Information Literacy

Why is information literacy important?

In this Information Age, when the expansion of available information is proceeding at an unprecedented rate, clear concepts of how to access and evaluate this information are essential. National organizations, including the American Association of Higher Education (AAHE), the Association of College and Research Libraries (ACRL), and a growing number of the regional accreditation associations are grappling with the issue of ensuring that our graduates are information literate.

When citizens fail to understand how information is organized and accessed, they lose the freedom to seek and critically analyze information for themselves, the freedom to make personally informed decisions on political and social issues, and the freedom to make an enlightened contribution to the body of human knowledge. In this context, information literacy as a set of skills is much more than how to search the Internet or use the latest Microsoft product. Information literacy rises to the level of possessing a worldview that acknowledges that there is a wealth of information available and that an educated citizen should possess the ability to harness it to enhance his or her own life and the lives of those around them.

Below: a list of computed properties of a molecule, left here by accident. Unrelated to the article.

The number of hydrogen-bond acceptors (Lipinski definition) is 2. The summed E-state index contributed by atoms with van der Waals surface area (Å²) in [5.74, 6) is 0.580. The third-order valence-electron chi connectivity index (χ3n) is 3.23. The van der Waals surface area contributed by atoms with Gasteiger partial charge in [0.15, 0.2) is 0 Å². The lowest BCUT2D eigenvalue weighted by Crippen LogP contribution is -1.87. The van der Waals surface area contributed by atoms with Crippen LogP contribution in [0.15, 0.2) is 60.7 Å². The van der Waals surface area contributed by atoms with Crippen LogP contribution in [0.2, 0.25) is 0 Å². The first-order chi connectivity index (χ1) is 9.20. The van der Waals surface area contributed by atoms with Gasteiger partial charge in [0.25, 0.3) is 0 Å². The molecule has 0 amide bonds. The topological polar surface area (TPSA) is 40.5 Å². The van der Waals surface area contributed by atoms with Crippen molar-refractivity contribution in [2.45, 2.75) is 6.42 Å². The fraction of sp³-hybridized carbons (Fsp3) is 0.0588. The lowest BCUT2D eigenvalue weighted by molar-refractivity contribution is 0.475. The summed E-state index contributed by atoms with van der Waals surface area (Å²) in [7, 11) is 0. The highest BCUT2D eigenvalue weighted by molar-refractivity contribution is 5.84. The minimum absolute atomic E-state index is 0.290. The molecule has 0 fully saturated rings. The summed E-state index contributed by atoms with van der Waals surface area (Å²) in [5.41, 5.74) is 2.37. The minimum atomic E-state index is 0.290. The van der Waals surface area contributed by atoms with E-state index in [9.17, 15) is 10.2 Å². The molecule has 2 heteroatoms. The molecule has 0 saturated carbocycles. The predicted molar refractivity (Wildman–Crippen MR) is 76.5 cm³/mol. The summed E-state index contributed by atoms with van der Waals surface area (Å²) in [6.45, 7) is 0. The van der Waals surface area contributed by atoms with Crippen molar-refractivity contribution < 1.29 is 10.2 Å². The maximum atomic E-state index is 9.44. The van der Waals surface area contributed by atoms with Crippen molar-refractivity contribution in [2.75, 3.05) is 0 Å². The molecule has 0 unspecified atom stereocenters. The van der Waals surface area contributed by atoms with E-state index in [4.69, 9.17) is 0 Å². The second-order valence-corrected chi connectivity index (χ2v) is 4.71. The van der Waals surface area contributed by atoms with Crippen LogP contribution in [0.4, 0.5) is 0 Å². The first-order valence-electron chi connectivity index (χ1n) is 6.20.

Information literacy is also important in order...

to empower students to learn for themselves.

to enable informed decision-making.

to equip students for success in their careers.

to meet needs of employers for information literate employees.

to promote the creation of self-sufficient researchers.

to encourage the careful evaluation of information sources for bias and inaccuracy.

to help students deal with information overload.

to offer strategies for using Google with discernment and for evaluating online information.

to meet NEASC standards.

to support the University mission.

to meet University strategic plan objectives.


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